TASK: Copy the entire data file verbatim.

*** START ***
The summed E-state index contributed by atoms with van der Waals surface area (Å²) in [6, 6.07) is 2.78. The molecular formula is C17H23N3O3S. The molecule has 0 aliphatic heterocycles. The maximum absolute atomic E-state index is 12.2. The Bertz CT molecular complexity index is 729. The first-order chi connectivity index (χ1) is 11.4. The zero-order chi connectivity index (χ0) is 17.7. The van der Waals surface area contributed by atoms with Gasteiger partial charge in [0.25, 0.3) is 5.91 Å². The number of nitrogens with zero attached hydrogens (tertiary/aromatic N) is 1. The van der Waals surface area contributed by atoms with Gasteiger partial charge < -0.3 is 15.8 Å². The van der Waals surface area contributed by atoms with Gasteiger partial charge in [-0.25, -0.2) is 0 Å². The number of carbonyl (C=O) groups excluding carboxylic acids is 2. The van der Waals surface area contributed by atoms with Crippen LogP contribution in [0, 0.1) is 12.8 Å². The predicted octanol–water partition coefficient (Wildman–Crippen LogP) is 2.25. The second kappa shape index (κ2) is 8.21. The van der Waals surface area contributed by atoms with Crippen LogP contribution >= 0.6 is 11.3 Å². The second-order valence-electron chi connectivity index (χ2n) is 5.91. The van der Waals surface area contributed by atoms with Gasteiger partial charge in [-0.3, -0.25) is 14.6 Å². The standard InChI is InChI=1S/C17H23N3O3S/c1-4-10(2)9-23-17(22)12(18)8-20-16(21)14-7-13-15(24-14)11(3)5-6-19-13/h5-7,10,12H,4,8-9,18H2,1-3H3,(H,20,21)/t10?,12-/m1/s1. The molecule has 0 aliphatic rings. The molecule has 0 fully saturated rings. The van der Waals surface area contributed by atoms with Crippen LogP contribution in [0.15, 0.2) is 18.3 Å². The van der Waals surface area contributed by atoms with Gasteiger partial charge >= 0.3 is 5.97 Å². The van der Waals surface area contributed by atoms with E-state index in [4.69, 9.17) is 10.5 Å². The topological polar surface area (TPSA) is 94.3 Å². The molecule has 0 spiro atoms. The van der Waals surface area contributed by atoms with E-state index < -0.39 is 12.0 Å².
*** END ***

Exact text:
The summed E-state index contributed by atoms with van der Waals surface area (Å²) in [6, 6.07) is 2.78. The molecular formula is C17H23N3O3S. The molecule has 0 aliphatic heterocycles. The maximum absolute atomic E-state index is 12.2. The Bertz CT molecular complexity index is 729. The first-order chi connectivity index (χ1) is 11.4. The zero-order chi connectivity index (χ0) is 17.7. The van der Waals surface area contributed by atoms with Gasteiger partial charge in [0.25, 0.3) is 5.91 Å². The number of nitrogens with zero attached hydrogens (tertiary/aromatic N) is 1. The van der Waals surface area contributed by atoms with Gasteiger partial charge < -0.3 is 15.8 Å². The van der Waals surface area contributed by atoms with Gasteiger partial charge in [-0.25, -0.2) is 0 Å². The number of carbonyl (C=O) groups excluding carboxylic acids is 2. The van der Waals surface area contributed by atoms with Crippen LogP contribution in [0, 0.1) is 12.8 Å². The predicted octanol–water partition coefficient (Wildman–Crippen LogP) is 2.25. The second kappa shape index (κ2) is 8.21. The van der Waals surface area contributed by atoms with Crippen LogP contribution >= 0.6 is 11.3 Å². The second-order valence-electron chi connectivity index (χ2n) is 5.91. The van der Waals surface area contributed by atoms with Gasteiger partial charge in [-0.3, -0.25) is 14.6 Å². The standard InChI is InChI=1S/C17H23N3O3S/c1-4-10(2)9-23-17(22)12(18)8-20-16(21)14-7-13-15(24-14)11(3)5-6-19-13/h5-7,10,12H,4,8-9,18H2,1-3H3,(H,20,21)/t10?,12-/m1/s1. The molecule has 0 aliphatic rings. The molecule has 0 fully saturated rings. The van der Waals surface area contributed by atoms with Crippen LogP contribution in [0.15, 0.2) is 18.3 Å². The van der Waals surface area contributed by atoms with Gasteiger partial charge >= 0.3 is 5.97 Å². The van der Waals surface area contributed by atoms with E-state index in [4.69, 9.17) is 10.5 Å². The topological polar surface area (TPSA) is 94.3 Å². The molecule has 0 spiro atoms. The van der Waals surface area contributed by atoms with E-state index < -0.39 is 12.0 Å².